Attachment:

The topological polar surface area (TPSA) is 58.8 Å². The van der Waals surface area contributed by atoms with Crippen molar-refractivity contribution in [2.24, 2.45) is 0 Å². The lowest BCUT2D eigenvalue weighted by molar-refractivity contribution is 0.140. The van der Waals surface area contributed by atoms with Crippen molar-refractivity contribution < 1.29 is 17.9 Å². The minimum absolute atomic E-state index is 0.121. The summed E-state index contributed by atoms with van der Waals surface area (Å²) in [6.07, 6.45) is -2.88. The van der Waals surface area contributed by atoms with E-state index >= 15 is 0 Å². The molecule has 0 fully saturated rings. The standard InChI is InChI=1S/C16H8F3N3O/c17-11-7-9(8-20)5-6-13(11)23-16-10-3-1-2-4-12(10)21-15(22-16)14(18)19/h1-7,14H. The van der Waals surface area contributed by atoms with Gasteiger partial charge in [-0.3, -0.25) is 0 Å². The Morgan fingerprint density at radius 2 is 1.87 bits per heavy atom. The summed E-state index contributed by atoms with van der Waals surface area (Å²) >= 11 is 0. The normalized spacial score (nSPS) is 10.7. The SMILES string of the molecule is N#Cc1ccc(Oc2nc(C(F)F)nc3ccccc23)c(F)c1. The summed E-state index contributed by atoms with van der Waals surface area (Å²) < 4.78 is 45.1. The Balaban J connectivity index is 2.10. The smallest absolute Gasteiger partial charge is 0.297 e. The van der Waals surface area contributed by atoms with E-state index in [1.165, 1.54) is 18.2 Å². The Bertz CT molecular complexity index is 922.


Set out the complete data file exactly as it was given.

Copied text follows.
The topological polar surface area (TPSA) is 58.8 Å². The van der Waals surface area contributed by atoms with Crippen molar-refractivity contribution in [2.24, 2.45) is 0 Å². The lowest BCUT2D eigenvalue weighted by molar-refractivity contribution is 0.140. The van der Waals surface area contributed by atoms with Crippen molar-refractivity contribution < 1.29 is 17.9 Å². The minimum absolute atomic E-state index is 0.121. The summed E-state index contributed by atoms with van der Waals surface area (Å²) in [6.07, 6.45) is -2.88. The van der Waals surface area contributed by atoms with E-state index >= 15 is 0 Å². The molecule has 0 fully saturated rings. The standard InChI is InChI=1S/C16H8F3N3O/c17-11-7-9(8-20)5-6-13(11)23-16-10-3-1-2-4-12(10)21-15(22-16)14(18)19/h1-7,14H. The van der Waals surface area contributed by atoms with Gasteiger partial charge in [-0.3, -0.25) is 0 Å². The Morgan fingerprint density at radius 2 is 1.87 bits per heavy atom. The summed E-state index contributed by atoms with van der Waals surface area (Å²) >= 11 is 0. The normalized spacial score (nSPS) is 10.7. The SMILES string of the molecule is N#Cc1ccc(Oc2nc(C(F)F)nc3ccccc23)c(F)c1. The summed E-state index contributed by atoms with van der Waals surface area (Å²) < 4.78 is 45.1. The Balaban J connectivity index is 2.10. The smallest absolute Gasteiger partial charge is 0.297 e. The van der Waals surface area contributed by atoms with E-state index in [1.165, 1.54) is 18.2 Å². The Bertz CT molecular complexity index is 922.